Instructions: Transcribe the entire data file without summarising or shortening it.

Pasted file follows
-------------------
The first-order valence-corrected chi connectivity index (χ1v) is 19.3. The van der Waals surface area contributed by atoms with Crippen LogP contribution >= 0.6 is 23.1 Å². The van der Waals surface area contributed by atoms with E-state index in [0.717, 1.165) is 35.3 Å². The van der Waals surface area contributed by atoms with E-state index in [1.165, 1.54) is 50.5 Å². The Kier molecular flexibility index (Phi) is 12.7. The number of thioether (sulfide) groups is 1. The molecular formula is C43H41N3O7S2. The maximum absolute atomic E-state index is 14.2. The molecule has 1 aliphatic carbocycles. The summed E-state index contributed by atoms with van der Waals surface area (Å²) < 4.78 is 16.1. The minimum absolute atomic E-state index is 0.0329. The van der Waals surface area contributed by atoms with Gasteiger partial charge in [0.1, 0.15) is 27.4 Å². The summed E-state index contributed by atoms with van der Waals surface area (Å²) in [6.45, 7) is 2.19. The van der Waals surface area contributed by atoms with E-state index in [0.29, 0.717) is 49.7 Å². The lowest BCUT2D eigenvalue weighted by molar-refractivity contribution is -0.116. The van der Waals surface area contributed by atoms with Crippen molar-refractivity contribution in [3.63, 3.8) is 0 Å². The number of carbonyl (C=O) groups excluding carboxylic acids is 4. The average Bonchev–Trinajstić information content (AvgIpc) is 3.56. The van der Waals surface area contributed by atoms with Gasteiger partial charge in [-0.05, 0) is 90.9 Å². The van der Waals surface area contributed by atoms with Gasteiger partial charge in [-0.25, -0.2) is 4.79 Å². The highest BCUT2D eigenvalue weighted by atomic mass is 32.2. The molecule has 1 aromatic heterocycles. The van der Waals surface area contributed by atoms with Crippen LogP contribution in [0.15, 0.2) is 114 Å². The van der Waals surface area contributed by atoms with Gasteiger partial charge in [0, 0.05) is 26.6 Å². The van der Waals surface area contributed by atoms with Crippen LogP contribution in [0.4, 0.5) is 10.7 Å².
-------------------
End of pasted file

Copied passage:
The first-order valence-corrected chi connectivity index (χ1v) is 19.3. The van der Waals surface area contributed by atoms with Crippen LogP contribution >= 0.6 is 23.1 Å². The van der Waals surface area contributed by atoms with E-state index in [0.717, 1.165) is 35.3 Å². The van der Waals surface area contributed by atoms with E-state index in [1.165, 1.54) is 50.5 Å². The Kier molecular flexibility index (Phi) is 12.7. The number of thioether (sulfide) groups is 1. The molecular formula is C43H41N3O7S2. The maximum absolute atomic E-state index is 14.2. The molecule has 1 aliphatic carbocycles. The summed E-state index contributed by atoms with van der Waals surface area (Å²) < 4.78 is 16.1. The minimum absolute atomic E-state index is 0.0329. The van der Waals surface area contributed by atoms with Gasteiger partial charge in [0.1, 0.15) is 27.4 Å². The summed E-state index contributed by atoms with van der Waals surface area (Å²) in [6.45, 7) is 2.19. The van der Waals surface area contributed by atoms with E-state index in [0.29, 0.717) is 49.7 Å². The lowest BCUT2D eigenvalue weighted by molar-refractivity contribution is -0.116. The van der Waals surface area contributed by atoms with Crippen molar-refractivity contribution in [3.63, 3.8) is 0 Å². The number of carbonyl (C=O) groups excluding carboxylic acids is 4. The average Bonchev–Trinajstić information content (AvgIpc) is 3.56. The van der Waals surface area contributed by atoms with Gasteiger partial charge in [-0.05, 0) is 90.9 Å². The van der Waals surface area contributed by atoms with Gasteiger partial charge in [-0.25, -0.2) is 4.79 Å². The highest BCUT2D eigenvalue weighted by atomic mass is 32.2. The molecule has 1 aromatic heterocycles. The van der Waals surface area contributed by atoms with Crippen LogP contribution in [0.15, 0.2) is 114 Å². The van der Waals surface area contributed by atoms with Gasteiger partial charge in [0, 0.05) is 26.6 Å². The van der Waals surface area contributed by atoms with Crippen LogP contribution in [0.4, 0.5) is 10.7 Å².